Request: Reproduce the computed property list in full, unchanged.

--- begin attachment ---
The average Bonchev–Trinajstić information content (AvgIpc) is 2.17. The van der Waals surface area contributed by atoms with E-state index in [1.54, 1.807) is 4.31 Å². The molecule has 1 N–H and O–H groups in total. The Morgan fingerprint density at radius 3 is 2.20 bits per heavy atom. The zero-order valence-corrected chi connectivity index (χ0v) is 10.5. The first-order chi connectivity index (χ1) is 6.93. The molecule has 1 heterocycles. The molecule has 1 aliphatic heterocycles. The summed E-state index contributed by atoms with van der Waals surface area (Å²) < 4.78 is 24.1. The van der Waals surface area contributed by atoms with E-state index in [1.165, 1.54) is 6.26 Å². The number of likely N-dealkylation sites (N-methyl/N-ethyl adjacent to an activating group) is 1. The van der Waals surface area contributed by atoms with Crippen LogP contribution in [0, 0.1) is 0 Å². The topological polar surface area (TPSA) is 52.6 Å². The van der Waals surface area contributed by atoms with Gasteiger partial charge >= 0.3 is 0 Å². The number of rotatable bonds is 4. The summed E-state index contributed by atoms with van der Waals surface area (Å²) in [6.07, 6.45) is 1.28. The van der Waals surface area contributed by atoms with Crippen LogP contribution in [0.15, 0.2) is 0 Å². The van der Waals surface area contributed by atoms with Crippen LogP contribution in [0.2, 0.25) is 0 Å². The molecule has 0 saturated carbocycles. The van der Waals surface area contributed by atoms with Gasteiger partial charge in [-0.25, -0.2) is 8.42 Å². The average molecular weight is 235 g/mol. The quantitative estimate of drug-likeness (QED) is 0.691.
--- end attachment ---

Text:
The average Bonchev–Trinajstić information content (AvgIpc) is 2.17. The van der Waals surface area contributed by atoms with E-state index in [1.54, 1.807) is 4.31 Å². The molecule has 1 N–H and O–H groups in total. The Morgan fingerprint density at radius 3 is 2.20 bits per heavy atom. The zero-order valence-corrected chi connectivity index (χ0v) is 10.5. The first-order chi connectivity index (χ1) is 6.93. The molecule has 1 heterocycles. The molecule has 1 aliphatic heterocycles. The summed E-state index contributed by atoms with van der Waals surface area (Å²) < 4.78 is 24.1. The van der Waals surface area contributed by atoms with E-state index in [1.165, 1.54) is 6.26 Å². The number of likely N-dealkylation sites (N-methyl/N-ethyl adjacent to an activating group) is 1. The van der Waals surface area contributed by atoms with Crippen LogP contribution in [0, 0.1) is 0 Å². The topological polar surface area (TPSA) is 52.6 Å². The van der Waals surface area contributed by atoms with Gasteiger partial charge >= 0.3 is 0 Å². The number of rotatable bonds is 4. The summed E-state index contributed by atoms with van der Waals surface area (Å²) in [6.07, 6.45) is 1.28. The van der Waals surface area contributed by atoms with Crippen LogP contribution in [0.15, 0.2) is 0 Å². The van der Waals surface area contributed by atoms with Crippen LogP contribution in [0.2, 0.25) is 0 Å². The molecule has 0 saturated carbocycles. The van der Waals surface area contributed by atoms with Gasteiger partial charge in [-0.25, -0.2) is 8.42 Å². The average molecular weight is 235 g/mol. The quantitative estimate of drug-likeness (QED) is 0.691.